GOP ponders tax options for debt 'supercommittee'
WASHINGTON (AP) — Capitol Hill Republicans say the GOP members of a deficit "supercommittee" are showing flexibility on revenue hikes as the panel heads closer to its Thanksgiving deadline.
GOP aides said Tuesday that among the options floated by Republicans is one that would place limits on the total amount of tax deductions and credits that individuals could claim, in exchange for lower income tax rates. The tradeoff could net hundreds of billions of dollars for the Treasury over the coming decade.
The idea, discussed by Pennsylvania GOP Sen. Pat Toomey in talks with Montana Democratic Sen. Max Baucus, is but one of many options on the table. It's similar in concept to a proposal put forward last summer in negotiations between House Speaker John Boehner, R-Ohio and President Barack Obama, who discussed a complete overhaul of the tax code that would have garnered some $800 billion in new revenue over a decade.
GOP aides said that Republican members of the debt panel, which is charged with producing legislation to cut $1.2 trillion from the deficit over the coming decade, have yet to unite behind a single idea. But the simple fact that Toomey, a tea party favorite elected last year, was willing to entertain higher tax revenues, was a noteworthy break from an earlier GOP proposal forwarded two weeks ago that assumed revenue would come from non-tax sources like Medicare premiums and economic growth spurred by a simplified tax code.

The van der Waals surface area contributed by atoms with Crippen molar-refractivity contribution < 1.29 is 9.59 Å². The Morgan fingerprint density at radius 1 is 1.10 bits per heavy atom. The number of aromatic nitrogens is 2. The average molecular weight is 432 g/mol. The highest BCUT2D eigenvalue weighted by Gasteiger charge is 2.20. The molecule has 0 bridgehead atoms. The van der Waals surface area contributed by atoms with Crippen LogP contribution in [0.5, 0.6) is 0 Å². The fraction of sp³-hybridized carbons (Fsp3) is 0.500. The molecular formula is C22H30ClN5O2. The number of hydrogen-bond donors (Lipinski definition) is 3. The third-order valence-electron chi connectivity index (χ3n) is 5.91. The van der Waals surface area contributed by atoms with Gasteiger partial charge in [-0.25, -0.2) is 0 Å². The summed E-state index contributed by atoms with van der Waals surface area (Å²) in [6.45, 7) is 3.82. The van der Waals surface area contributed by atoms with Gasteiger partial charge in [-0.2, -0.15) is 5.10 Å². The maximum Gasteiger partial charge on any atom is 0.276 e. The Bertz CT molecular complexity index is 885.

"We've made a little bit of progress but it's not enough in our judgment," said Sen. John Kerry, D-Mass., a member of the deficit panel. "We have some distance to go."
Republicans are asking a high price — cuts to important benefit programs like Medicare and Medicaid — in exchange for potential revenue hikes. And they are pressing for other GOP priorities such as opening the Arctic National Wildlife Refuge in Alaska to oil and gas drilling as well, a Democratic aide said.
"The definition of revenues is a concern," added Sen. Patty Murray, D-Wash., the panel's co-chair.
The aides required anonymity because they were not authorized to speak publicly about the negotiations.